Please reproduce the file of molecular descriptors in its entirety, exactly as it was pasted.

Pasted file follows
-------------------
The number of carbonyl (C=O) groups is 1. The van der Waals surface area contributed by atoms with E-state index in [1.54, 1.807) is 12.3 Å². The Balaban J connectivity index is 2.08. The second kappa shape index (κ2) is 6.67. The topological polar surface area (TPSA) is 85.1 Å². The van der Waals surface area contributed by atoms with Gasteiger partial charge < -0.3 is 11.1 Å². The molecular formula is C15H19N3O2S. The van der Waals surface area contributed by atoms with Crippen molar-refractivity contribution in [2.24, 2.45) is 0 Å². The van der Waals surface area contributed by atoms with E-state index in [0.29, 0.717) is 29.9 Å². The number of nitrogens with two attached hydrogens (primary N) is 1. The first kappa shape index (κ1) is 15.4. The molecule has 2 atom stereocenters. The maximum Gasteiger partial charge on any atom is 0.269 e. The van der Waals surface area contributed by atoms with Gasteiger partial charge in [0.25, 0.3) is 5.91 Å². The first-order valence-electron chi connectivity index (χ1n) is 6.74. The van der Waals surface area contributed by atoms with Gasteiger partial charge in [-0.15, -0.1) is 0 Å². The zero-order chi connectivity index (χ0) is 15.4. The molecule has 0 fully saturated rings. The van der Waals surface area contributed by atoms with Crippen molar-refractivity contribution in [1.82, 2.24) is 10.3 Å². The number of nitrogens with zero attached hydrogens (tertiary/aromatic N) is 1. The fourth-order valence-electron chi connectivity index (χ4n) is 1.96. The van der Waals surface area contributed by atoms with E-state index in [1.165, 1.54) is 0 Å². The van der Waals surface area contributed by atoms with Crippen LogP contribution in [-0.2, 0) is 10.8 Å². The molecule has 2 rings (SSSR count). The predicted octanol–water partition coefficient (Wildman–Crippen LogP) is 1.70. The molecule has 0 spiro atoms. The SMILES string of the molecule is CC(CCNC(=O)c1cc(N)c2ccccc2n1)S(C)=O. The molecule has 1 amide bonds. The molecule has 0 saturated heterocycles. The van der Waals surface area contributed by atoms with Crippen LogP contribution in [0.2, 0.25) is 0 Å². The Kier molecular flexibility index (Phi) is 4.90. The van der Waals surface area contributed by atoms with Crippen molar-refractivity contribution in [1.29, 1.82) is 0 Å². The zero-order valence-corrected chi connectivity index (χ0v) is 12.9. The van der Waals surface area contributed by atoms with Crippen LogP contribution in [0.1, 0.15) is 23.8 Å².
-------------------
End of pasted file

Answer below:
The number of carbonyl (C=O) groups is 1. The van der Waals surface area contributed by atoms with E-state index in [1.54, 1.807) is 12.3 Å². The Balaban J connectivity index is 2.08. The second kappa shape index (κ2) is 6.67. The topological polar surface area (TPSA) is 85.1 Å². The van der Waals surface area contributed by atoms with Gasteiger partial charge < -0.3 is 11.1 Å². The molecular formula is C15H19N3O2S. The van der Waals surface area contributed by atoms with Crippen molar-refractivity contribution in [2.24, 2.45) is 0 Å². The van der Waals surface area contributed by atoms with E-state index in [0.29, 0.717) is 29.9 Å². The number of nitrogens with two attached hydrogens (primary N) is 1. The first kappa shape index (κ1) is 15.4. The molecule has 2 atom stereocenters. The maximum Gasteiger partial charge on any atom is 0.269 e. The van der Waals surface area contributed by atoms with Gasteiger partial charge in [0.25, 0.3) is 5.91 Å². The first-order valence-electron chi connectivity index (χ1n) is 6.74. The van der Waals surface area contributed by atoms with Gasteiger partial charge in [-0.15, -0.1) is 0 Å². The zero-order chi connectivity index (χ0) is 15.4. The molecule has 0 fully saturated rings. The van der Waals surface area contributed by atoms with Crippen molar-refractivity contribution in [1.82, 2.24) is 10.3 Å². The number of nitrogens with zero attached hydrogens (tertiary/aromatic N) is 1. The fourth-order valence-electron chi connectivity index (χ4n) is 1.96. The van der Waals surface area contributed by atoms with E-state index in [1.165, 1.54) is 0 Å². The van der Waals surface area contributed by atoms with Crippen LogP contribution in [-0.2, 0) is 10.8 Å². The molecule has 2 rings (SSSR count). The predicted octanol–water partition coefficient (Wildman–Crippen LogP) is 1.70. The molecule has 0 spiro atoms. The SMILES string of the molecule is CC(CCNC(=O)c1cc(N)c2ccccc2n1)S(C)=O. The molecule has 1 amide bonds. The molecule has 0 saturated heterocycles. The van der Waals surface area contributed by atoms with Crippen LogP contribution in [0.2, 0.25) is 0 Å². The Kier molecular flexibility index (Phi) is 4.90. The van der Waals surface area contributed by atoms with Crippen molar-refractivity contribution in [1.29, 1.82) is 0 Å². The zero-order valence-corrected chi connectivity index (χ0v) is 12.9. The van der Waals surface area contributed by atoms with Crippen LogP contribution in [0.1, 0.15) is 23.8 Å².